Enzyme‐MOF Nanoreactor Activates Nontoxic Paracetamol for Cancer Therapy
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Prodrug activation, by exogenously administered enzymes, for cancer therapy is an approach to achieve better selectivity and less systemic toxicity than conventional chemotherapy. However, the short half-lives of the activating enzymes in the bloodstream has limited its success. Demonstrated here is that a tyrosinase-MOF nanoreactor activates the prodrug paracetamol in cancer cells in a long-lasting manner. By generating reactive oxygen species (ROS) and depleting glutathione (GSH), the product of the enzymatic conversion of paracetamol is toxic to drug-resistant cancer cells. Tyrosinase-MOF nanoreactors cause significant cell death in the presence of paracetamol for up to three days after being internalized by cells, while free enzymes totally lose activity in a few hours. Thus, enzyme-MOF nanocomposites are envisioned to be novel persistent platforms for various biomedical applications.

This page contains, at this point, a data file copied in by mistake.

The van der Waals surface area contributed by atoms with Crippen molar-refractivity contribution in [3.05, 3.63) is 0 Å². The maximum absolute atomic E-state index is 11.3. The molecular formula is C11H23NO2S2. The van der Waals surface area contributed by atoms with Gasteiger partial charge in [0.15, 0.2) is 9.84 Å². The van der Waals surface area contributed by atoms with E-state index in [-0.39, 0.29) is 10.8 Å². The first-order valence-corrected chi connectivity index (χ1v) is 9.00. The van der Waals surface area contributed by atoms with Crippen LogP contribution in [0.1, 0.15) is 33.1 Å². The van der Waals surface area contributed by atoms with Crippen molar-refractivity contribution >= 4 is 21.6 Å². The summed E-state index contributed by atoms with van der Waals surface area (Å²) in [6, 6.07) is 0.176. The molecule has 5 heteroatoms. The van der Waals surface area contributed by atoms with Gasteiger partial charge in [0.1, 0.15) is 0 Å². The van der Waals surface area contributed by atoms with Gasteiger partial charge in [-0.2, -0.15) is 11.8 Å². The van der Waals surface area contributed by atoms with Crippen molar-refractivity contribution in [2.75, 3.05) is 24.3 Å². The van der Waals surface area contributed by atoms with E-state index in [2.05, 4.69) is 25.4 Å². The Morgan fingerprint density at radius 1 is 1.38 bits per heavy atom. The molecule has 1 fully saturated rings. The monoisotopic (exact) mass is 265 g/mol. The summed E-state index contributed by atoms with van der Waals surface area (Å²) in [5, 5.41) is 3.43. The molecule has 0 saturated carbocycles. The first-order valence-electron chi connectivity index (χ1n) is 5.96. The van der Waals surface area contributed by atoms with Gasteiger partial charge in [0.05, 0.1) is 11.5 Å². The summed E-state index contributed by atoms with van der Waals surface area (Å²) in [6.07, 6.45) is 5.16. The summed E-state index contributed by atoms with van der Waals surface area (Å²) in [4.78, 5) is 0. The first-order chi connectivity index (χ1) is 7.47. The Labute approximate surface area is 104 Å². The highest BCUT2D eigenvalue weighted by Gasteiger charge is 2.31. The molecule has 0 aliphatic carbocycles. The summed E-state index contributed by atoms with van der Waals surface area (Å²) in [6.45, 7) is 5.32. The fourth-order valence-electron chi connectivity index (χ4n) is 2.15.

author list (cited authors)
Lian, X., Huang, Y., Zhu, Y., Fang, Y. u., Zhao, R., Joseph, E., ... Zhou, H.